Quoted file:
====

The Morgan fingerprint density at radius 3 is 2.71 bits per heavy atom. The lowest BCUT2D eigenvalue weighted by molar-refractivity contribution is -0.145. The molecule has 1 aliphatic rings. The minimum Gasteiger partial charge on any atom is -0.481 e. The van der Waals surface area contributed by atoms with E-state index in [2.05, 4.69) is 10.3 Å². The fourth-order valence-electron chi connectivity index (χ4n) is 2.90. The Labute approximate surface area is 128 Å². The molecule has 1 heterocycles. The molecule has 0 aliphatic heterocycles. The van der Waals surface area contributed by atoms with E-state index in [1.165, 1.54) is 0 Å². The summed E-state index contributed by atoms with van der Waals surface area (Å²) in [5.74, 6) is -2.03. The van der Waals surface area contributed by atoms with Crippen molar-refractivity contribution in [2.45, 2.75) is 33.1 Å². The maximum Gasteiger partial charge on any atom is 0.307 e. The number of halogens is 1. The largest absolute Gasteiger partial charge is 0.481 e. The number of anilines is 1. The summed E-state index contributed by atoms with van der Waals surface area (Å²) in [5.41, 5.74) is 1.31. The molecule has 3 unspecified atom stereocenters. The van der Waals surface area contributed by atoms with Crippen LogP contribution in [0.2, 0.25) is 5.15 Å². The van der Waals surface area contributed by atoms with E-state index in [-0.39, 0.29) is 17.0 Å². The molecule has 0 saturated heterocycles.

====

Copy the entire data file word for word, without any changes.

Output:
The Morgan fingerprint density at radius 3 is 2.71 bits per heavy atom. The lowest BCUT2D eigenvalue weighted by molar-refractivity contribution is -0.145. The molecule has 1 aliphatic rings. The minimum Gasteiger partial charge on any atom is -0.481 e. The van der Waals surface area contributed by atoms with E-state index in [2.05, 4.69) is 10.3 Å². The fourth-order valence-electron chi connectivity index (χ4n) is 2.90. The Labute approximate surface area is 128 Å². The molecule has 1 heterocycles. The molecule has 0 aliphatic heterocycles. The van der Waals surface area contributed by atoms with E-state index in [1.165, 1.54) is 0 Å². The summed E-state index contributed by atoms with van der Waals surface area (Å²) in [5.74, 6) is -2.03. The van der Waals surface area contributed by atoms with Crippen molar-refractivity contribution in [2.45, 2.75) is 33.1 Å². The maximum Gasteiger partial charge on any atom is 0.307 e. The number of halogens is 1. The largest absolute Gasteiger partial charge is 0.481 e. The number of anilines is 1. The summed E-state index contributed by atoms with van der Waals surface area (Å²) in [5.41, 5.74) is 1.31. The molecule has 3 unspecified atom stereocenters. The van der Waals surface area contributed by atoms with Crippen LogP contribution in [0.2, 0.25) is 5.15 Å². The van der Waals surface area contributed by atoms with E-state index in [-0.39, 0.29) is 17.0 Å². The molecule has 0 saturated heterocycles.